One of Scotland’s oldest children’s charities has opened up its first home since closing its residential service six years ago.
Carolina House Trust, formerly known as the Dundee Orphan Institute, has launched Tarvit Cottage near Cupar to cater for young people not suited to foster care.
Carolina House Trust chief executive Steve Clark said: “There was a trend a few years ago to move away from residential care and have young people stay with families.
“But there are a small number of young people who don’t thrive in that kind of situation and require support in somewhere like a small residential unit.
“That’s why we are going back to this. We’ve been getting a number of referrals for foster care who would be much better placed in somewhere like Tarvit Cottage.”
The trust, which supports foster care placements, previously had a number of properties and operated Tarvit Cottage until about 2010, winding up its residential service soon afterwards.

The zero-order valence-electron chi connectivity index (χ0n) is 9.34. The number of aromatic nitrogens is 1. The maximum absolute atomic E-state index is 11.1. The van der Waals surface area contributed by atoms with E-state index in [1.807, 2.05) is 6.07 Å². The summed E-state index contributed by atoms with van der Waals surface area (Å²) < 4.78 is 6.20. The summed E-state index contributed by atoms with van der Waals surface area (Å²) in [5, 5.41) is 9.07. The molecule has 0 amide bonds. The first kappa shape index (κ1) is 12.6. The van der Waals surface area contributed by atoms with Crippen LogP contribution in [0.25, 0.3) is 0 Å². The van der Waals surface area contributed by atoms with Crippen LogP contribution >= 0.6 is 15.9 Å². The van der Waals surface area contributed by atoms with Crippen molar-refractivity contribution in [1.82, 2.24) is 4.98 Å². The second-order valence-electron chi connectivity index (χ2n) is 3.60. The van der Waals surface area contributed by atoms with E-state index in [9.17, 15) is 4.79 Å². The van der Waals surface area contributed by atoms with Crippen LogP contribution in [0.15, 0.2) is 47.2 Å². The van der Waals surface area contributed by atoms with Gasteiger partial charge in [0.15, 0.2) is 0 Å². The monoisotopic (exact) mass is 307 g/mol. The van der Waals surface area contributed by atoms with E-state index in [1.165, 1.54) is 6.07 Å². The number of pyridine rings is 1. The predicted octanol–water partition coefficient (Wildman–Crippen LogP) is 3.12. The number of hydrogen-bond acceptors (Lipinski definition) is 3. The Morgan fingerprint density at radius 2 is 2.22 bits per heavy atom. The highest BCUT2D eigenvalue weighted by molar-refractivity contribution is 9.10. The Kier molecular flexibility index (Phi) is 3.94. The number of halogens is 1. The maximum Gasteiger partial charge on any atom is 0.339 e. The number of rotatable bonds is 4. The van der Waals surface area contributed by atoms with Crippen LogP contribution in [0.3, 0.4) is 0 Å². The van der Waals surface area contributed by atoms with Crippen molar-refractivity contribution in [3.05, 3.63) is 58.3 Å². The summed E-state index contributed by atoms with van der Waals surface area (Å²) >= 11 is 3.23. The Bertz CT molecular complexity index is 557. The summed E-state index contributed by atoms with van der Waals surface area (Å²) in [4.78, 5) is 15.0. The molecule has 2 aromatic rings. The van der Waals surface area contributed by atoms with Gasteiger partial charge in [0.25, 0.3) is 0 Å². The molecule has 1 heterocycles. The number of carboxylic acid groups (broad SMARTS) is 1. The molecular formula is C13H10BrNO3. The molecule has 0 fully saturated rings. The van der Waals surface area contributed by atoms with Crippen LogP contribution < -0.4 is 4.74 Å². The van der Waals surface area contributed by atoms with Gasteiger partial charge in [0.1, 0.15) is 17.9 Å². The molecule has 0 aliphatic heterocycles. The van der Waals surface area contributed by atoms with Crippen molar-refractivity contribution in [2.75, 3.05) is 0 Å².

It has now taken Tarvit Cottage back and is hoping to open another facility in Dundee.
Tarvit Cottage can accommodate three young people aged 10 to 18 years, who would struggle in a family environment.
Often young people in need of such residential care have experienced neglect, abuse, family breakdown or trauma.
Formerly Dundee Orphan Institute, the trust opened its first residential home in Dundee’s Paradise Road 202 years ago.
As demand for the orphanage grew, it relocated to Small Wynd before eventually moving to the purpose-built Carolina House, for which the charity is most recognised, in Broughty Ferry Road, Dundee, in 1870. The Broughty Ferry Road home remained open for more than a century, until 1983.
The trust keeps in touch with many former residents.
Attending the opening of Tarvit Cottage were former Carolina House residents Leah Henderson and Les Lumb.
Mr Lumb said: “Tarvit Cottage is very impressive.
“The home in Broughty Ferry Road was good. We were looked after, safe and well fed. Tarvit Cottage feels homelier, less regimented and more relaxed.”
Tarvit Cottage house leader Gary Moore added: “Tarvit Cottage is a family home and the young people are part of our family.
“For some this may be for a short period, others will grow with us into adulthood. The staff work closely with the young people, local authorities and significant others to create unique, person-centred packages of support to help them to move positively into independent living.”